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I am stunned. In fact, I don’t believe that this has ever happened before in all of my years at the Fringe! A play is running fifteen minutes late.

Buses are late, budget aeroplanes are late, but never, in my experience, are Fringe performances late. It will mean that for the rest of the night, people are turning up at the venue, Paradise in the Vault, fifteen minutes early and leaving fifteen minutes late. Connections will be missed; countless Fringe schedules will be disrupted.

Having bitterly punched and hacked a path through the crowds on the George IV Bridge to get here on time, I am surprised by how well I am taking the delay. I am rueful and contemplative.

It is a temptation to proceed straight from the disorderliness at the venue to the apparent indiscipline of this play. But I am not certain that this would be wholly fair. “Patriots” comes from St Andrews University and it is written by Alexander Gillespie. There is a framing testimony from a man named Martin (Olly Lennard), whose boyfriend James, a sacked journalist, had suffered from debilitating depression in the final year of his life. Martin’s narrative is interrupted by three sketches which focus on individuals who are at the centre of completely disconnected news stories. We meet a US senator (Bennett Bonci) who had emailed a photo of his penis to a younger woman with predictable results; a politician’s wife (Hannah Raymond-Cox) who endures an intrusive tabloid interview; and a Scottish nationalist (Stephen Quinn) who is phoning the BBC to complain about its bias.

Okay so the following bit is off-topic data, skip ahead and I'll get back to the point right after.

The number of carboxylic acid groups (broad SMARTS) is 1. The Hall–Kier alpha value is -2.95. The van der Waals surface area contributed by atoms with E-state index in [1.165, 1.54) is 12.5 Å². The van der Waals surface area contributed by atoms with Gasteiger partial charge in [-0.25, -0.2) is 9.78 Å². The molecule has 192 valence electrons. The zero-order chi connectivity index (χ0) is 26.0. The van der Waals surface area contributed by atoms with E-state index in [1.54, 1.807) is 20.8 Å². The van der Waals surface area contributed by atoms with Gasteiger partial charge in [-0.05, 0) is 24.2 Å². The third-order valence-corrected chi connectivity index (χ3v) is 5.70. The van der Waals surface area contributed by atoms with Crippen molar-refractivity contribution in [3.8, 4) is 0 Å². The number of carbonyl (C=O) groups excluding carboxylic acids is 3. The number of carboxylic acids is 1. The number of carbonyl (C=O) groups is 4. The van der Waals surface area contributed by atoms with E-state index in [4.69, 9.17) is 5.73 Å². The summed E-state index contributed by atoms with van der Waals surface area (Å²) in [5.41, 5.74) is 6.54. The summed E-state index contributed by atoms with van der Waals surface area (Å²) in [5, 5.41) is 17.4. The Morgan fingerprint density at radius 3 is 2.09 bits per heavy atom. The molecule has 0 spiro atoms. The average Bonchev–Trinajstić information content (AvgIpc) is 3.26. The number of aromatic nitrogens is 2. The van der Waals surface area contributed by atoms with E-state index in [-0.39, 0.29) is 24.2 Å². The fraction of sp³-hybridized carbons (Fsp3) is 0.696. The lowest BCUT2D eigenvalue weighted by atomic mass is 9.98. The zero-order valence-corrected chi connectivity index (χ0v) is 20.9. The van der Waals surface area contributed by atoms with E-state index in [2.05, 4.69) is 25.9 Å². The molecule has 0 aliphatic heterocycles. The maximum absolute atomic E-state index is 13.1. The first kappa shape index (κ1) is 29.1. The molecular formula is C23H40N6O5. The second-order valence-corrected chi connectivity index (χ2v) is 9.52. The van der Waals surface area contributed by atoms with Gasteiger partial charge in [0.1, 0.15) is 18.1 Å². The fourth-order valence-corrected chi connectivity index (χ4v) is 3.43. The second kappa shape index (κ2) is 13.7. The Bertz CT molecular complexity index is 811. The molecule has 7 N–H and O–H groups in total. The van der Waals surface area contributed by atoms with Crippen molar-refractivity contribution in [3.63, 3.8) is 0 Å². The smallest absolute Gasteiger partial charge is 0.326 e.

What do these narratives have in common? Well, for one thing they all seem to evoke the media of this century rather than the last one. The image of that deceased print journalist is juxtaposed with the rest of the play’s distinct air of online randomness. These tales are like the handful of stories that you would click on during your first five minutes at the computer or on the tablet, after a periodic scan of your Twitter feed or the Guardian app. Yet perhaps “Patriots” is supposed to provide a depth which is absent from the usual representation of such stories in the media. This is, after all, the theatre, not Twitter, and so we are surely meant to have a richer, more penetrative storytelling.

Patriots” is distinguished more by the randomness on stage than by the stories themselves, which are unforthcoming or tragic in a nonplussed way. Nonetheless, the actors make themselves comfortably at home in their characters. Bonci portrays his senator as a sympathetic slimeball, who swaggers about with a dangling black tie pointed like an arrow at his crotch. Leonard’s Martin is a gentlemanly emotional wreck; Raymond-Cox’s high-flying wife is at once defiant and woebegone. Quinn is suitably cross as the Scottish nationalist, whose struggle for independence consists of taking part in a hallucinatory game show on the BBC switchboard.

The journalist James defines a patriot as somebody who never questions their country and its power. Are this play’s characters patriots of their respective nations or of a new online realm which they have no control over? The motivations of an erring politician, or of a politician’s wife, or of a supposedly impartial broadcaster are subjects which are tweeted about all day and every day. But each of these stories is a tale of woe and its predominant tone is one of powerlessness or defeatism. James, the source of the play’s only revolutionary spark, is now dead.